The 737Max is a lesson in delusion

definition: delusion, deluded; A delusion is a mistaken belief that is held with strong conviction even in the presence of superior evidence to the contrary

It seems like the 737Max story just doesn’t want to get any better.

One after another facts drop into view demonstrating massive and yet entirely human mistakes, mostly caused by deluded decision makers, and the cost of doing something about it.

The public were in a state of deluded ignorance, always believing that Boeing and the FAA would never do anything dangerous or misguided.

Boeing employees were deluded by their own mythology – they didn’t think they could do wrong by accident because someone elsewhere – the FAA or some other dingy office in the depths of Boeing’s corporate maze, was overseeing that the impossible couldn’t happen.

Boeing’s people were deluded into thinking the MCAS angle of attack sensor could be re-worked later. Because they had been under the delusion that pilots and operators would be told how to deal with it. They weren’t.

Someone at Boeing was under the delusion that pilots didn’t need to know about MCAS because it was automated and clever – an assumption born of delusional thinking.

Everything points to Boeing’s own invincibility, it’s rightness, it’s complacencies, in thinking it could do no wrong and that someone, somewhere was making sure it would all be alright in the end.

The people who made that deluded assumption were the ones who should have been making that call. The unwillingness to say “we shouldn’t (or should) do this”, is endemic – it’s a symptom of a cost driven culture motivated by profit and the pressures of time and schedules.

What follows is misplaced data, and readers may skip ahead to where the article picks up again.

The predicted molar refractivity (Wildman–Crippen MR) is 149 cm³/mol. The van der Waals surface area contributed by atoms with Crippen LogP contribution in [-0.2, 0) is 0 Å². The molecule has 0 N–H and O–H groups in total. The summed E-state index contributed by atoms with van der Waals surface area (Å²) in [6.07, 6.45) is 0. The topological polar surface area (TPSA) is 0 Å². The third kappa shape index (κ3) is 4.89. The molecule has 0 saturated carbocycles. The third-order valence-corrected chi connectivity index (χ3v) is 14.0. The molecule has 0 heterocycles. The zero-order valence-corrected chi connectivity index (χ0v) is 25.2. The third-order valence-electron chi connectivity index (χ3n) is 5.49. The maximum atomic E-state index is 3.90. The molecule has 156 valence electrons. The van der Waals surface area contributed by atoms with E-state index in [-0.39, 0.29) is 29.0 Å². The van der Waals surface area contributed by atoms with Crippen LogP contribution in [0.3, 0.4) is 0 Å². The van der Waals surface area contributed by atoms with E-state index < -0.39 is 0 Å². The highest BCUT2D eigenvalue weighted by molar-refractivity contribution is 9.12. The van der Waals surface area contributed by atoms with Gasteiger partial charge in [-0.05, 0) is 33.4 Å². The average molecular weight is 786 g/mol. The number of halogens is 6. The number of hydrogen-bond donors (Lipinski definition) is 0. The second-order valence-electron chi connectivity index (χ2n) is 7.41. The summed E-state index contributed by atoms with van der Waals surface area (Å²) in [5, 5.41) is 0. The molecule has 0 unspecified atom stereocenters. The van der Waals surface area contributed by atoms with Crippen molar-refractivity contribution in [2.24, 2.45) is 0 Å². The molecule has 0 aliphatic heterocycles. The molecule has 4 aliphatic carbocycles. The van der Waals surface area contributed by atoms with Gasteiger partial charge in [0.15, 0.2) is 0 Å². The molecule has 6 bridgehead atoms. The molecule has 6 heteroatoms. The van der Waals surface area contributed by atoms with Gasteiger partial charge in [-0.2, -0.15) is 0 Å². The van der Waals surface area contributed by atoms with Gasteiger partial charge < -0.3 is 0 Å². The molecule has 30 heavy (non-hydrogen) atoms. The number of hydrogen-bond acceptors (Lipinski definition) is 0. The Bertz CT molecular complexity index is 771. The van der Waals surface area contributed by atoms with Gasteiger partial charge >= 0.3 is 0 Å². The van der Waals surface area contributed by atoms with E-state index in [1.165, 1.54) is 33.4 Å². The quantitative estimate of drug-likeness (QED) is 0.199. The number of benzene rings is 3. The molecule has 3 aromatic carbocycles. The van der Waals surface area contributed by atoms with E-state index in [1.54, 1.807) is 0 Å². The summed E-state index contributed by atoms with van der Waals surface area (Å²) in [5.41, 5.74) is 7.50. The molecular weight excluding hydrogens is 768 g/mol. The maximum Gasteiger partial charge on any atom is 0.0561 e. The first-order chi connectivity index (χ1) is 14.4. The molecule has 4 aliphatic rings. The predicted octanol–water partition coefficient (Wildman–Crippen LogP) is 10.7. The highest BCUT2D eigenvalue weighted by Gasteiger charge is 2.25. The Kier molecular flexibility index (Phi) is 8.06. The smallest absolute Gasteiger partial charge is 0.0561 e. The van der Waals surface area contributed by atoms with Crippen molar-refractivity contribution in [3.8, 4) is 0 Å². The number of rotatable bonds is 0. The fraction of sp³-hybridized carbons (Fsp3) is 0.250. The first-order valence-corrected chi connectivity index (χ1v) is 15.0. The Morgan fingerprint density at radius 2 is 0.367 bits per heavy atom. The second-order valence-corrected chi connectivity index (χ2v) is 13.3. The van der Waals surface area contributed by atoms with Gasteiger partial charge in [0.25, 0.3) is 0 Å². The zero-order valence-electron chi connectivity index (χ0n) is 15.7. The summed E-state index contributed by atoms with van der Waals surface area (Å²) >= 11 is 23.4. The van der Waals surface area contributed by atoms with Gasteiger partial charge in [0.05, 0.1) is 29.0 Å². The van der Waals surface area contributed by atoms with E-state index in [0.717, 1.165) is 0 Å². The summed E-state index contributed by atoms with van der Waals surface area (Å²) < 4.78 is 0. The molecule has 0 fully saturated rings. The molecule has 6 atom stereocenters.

Nobody wants to be seen holding things up or costing money. The first thing that goes is responsibility. Humans tell themselves they have no choice, that if it wasn’t safe the FAA or someone else will surely spot it.

Boeing self-certifying it’s own product shows how deluded that thought process truly is.

It’s a delusion born of the human need to justify a decision, when doing the right thing is too expensive to be a good thing.

Nobody wants to be seen to slow things down, loose a productivity bonus, or cost money.

Until that culture changes – and Boeing is rife with it – look at the KC46 tanker, more allegations of 787 poor workmanship and quality issues, and the 737Max, another 737Max saga is inevitable.

When profit drives everything shortcuts happen and eventually someone pays. 346 passengers and crew on two 737Max’s already have.

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